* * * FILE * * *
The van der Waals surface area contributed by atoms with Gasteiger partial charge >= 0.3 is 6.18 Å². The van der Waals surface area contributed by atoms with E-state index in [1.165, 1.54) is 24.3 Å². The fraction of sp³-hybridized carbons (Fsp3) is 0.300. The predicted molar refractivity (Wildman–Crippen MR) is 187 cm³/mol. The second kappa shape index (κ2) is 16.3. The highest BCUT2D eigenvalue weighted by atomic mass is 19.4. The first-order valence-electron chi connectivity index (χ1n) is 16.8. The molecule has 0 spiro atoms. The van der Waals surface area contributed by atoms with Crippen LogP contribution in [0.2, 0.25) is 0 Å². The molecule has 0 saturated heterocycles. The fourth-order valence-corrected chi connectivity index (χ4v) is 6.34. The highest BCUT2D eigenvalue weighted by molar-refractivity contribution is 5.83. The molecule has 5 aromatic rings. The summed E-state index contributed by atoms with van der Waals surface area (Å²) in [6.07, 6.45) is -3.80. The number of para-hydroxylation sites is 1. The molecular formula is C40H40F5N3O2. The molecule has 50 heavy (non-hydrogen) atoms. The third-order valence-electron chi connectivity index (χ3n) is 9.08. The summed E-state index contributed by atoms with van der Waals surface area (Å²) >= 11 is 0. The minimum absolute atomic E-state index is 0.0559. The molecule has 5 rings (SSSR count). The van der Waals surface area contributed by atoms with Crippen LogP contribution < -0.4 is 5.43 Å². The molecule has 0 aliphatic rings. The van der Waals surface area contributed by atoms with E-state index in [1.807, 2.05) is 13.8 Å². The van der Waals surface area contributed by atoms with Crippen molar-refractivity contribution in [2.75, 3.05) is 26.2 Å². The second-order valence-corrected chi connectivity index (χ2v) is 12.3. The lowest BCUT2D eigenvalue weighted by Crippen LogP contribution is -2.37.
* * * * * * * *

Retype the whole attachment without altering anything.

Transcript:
The van der Waals surface area contributed by atoms with Gasteiger partial charge >= 0.3 is 6.18 Å². The van der Waals surface area contributed by atoms with E-state index in [1.165, 1.54) is 24.3 Å². The fraction of sp³-hybridized carbons (Fsp3) is 0.300. The predicted molar refractivity (Wildman–Crippen MR) is 187 cm³/mol. The second kappa shape index (κ2) is 16.3. The highest BCUT2D eigenvalue weighted by atomic mass is 19.4. The first-order valence-electron chi connectivity index (χ1n) is 16.8. The molecule has 0 spiro atoms. The van der Waals surface area contributed by atoms with Crippen LogP contribution in [0.2, 0.25) is 0 Å². The molecule has 0 saturated heterocycles. The fourth-order valence-corrected chi connectivity index (χ4v) is 6.34. The highest BCUT2D eigenvalue weighted by molar-refractivity contribution is 5.83. The molecule has 5 aromatic rings. The summed E-state index contributed by atoms with van der Waals surface area (Å²) in [6.07, 6.45) is -3.80. The number of para-hydroxylation sites is 1. The molecular formula is C40H40F5N3O2. The molecule has 50 heavy (non-hydrogen) atoms. The third-order valence-electron chi connectivity index (χ3n) is 9.08. The summed E-state index contributed by atoms with van der Waals surface area (Å²) >= 11 is 0. The minimum absolute atomic E-state index is 0.0559. The molecule has 5 rings (SSSR count). The van der Waals surface area contributed by atoms with Crippen LogP contribution < -0.4 is 5.43 Å². The molecule has 0 aliphatic rings. The van der Waals surface area contributed by atoms with E-state index in [1.807, 2.05) is 13.8 Å². The van der Waals surface area contributed by atoms with Crippen molar-refractivity contribution in [2.75, 3.05) is 26.2 Å². The second-order valence-corrected chi connectivity index (χ2v) is 12.3. The lowest BCUT2D eigenvalue weighted by Crippen LogP contribution is -2.37.